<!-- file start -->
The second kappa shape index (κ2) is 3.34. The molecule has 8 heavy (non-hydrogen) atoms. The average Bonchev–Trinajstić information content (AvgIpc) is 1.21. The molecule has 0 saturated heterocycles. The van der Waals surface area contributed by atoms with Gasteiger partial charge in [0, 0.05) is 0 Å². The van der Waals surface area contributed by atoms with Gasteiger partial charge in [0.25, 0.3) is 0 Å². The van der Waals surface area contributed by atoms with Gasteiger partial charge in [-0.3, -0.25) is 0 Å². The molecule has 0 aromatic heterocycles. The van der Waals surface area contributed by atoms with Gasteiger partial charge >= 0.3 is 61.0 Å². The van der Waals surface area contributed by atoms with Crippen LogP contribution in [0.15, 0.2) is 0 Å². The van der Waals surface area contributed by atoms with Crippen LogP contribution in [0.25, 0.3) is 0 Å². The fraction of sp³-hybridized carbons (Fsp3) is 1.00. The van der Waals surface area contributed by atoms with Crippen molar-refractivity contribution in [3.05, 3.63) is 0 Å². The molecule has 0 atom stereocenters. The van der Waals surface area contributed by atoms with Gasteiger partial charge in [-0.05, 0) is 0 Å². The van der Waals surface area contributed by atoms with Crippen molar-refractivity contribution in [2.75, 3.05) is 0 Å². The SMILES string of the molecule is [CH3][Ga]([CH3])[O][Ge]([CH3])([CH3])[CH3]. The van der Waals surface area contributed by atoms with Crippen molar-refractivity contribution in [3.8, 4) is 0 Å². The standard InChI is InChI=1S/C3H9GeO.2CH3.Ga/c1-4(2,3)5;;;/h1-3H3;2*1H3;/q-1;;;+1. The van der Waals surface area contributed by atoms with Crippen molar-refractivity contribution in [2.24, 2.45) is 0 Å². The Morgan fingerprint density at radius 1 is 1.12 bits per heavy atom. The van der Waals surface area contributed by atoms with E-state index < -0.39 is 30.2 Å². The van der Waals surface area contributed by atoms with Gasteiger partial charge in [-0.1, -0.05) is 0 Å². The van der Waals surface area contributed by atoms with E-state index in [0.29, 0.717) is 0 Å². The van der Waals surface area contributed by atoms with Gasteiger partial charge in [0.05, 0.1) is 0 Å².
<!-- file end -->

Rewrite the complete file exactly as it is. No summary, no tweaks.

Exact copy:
The second kappa shape index (κ2) is 3.34. The molecule has 8 heavy (non-hydrogen) atoms. The average Bonchev–Trinajstić information content (AvgIpc) is 1.21. The molecule has 0 saturated heterocycles. The van der Waals surface area contributed by atoms with Gasteiger partial charge in [0, 0.05) is 0 Å². The van der Waals surface area contributed by atoms with Gasteiger partial charge in [0.25, 0.3) is 0 Å². The van der Waals surface area contributed by atoms with Gasteiger partial charge in [-0.3, -0.25) is 0 Å². The molecule has 0 aromatic heterocycles. The van der Waals surface area contributed by atoms with Gasteiger partial charge >= 0.3 is 61.0 Å². The van der Waals surface area contributed by atoms with Crippen LogP contribution in [0.15, 0.2) is 0 Å². The van der Waals surface area contributed by atoms with Crippen LogP contribution in [0.25, 0.3) is 0 Å². The fraction of sp³-hybridized carbons (Fsp3) is 1.00. The van der Waals surface area contributed by atoms with Crippen molar-refractivity contribution in [3.05, 3.63) is 0 Å². The molecule has 0 atom stereocenters. The van der Waals surface area contributed by atoms with Gasteiger partial charge in [-0.05, 0) is 0 Å². The van der Waals surface area contributed by atoms with Crippen molar-refractivity contribution in [2.75, 3.05) is 0 Å². The SMILES string of the molecule is [CH3][Ga]([CH3])[O][Ge]([CH3])([CH3])[CH3]. The van der Waals surface area contributed by atoms with Crippen molar-refractivity contribution in [3.8, 4) is 0 Å². The standard InChI is InChI=1S/C3H9GeO.2CH3.Ga/c1-4(2,3)5;;;/h1-3H3;2*1H3;/q-1;;;+1. The van der Waals surface area contributed by atoms with Crippen molar-refractivity contribution in [2.24, 2.45) is 0 Å². The Morgan fingerprint density at radius 1 is 1.12 bits per heavy atom. The van der Waals surface area contributed by atoms with E-state index < -0.39 is 30.2 Å². The van der Waals surface area contributed by atoms with Gasteiger partial charge in [-0.1, -0.05) is 0 Å². The van der Waals surface area contributed by atoms with E-state index in [0.29, 0.717) is 0 Å². The van der Waals surface area contributed by atoms with Gasteiger partial charge in [0.05, 0.1) is 0 Å².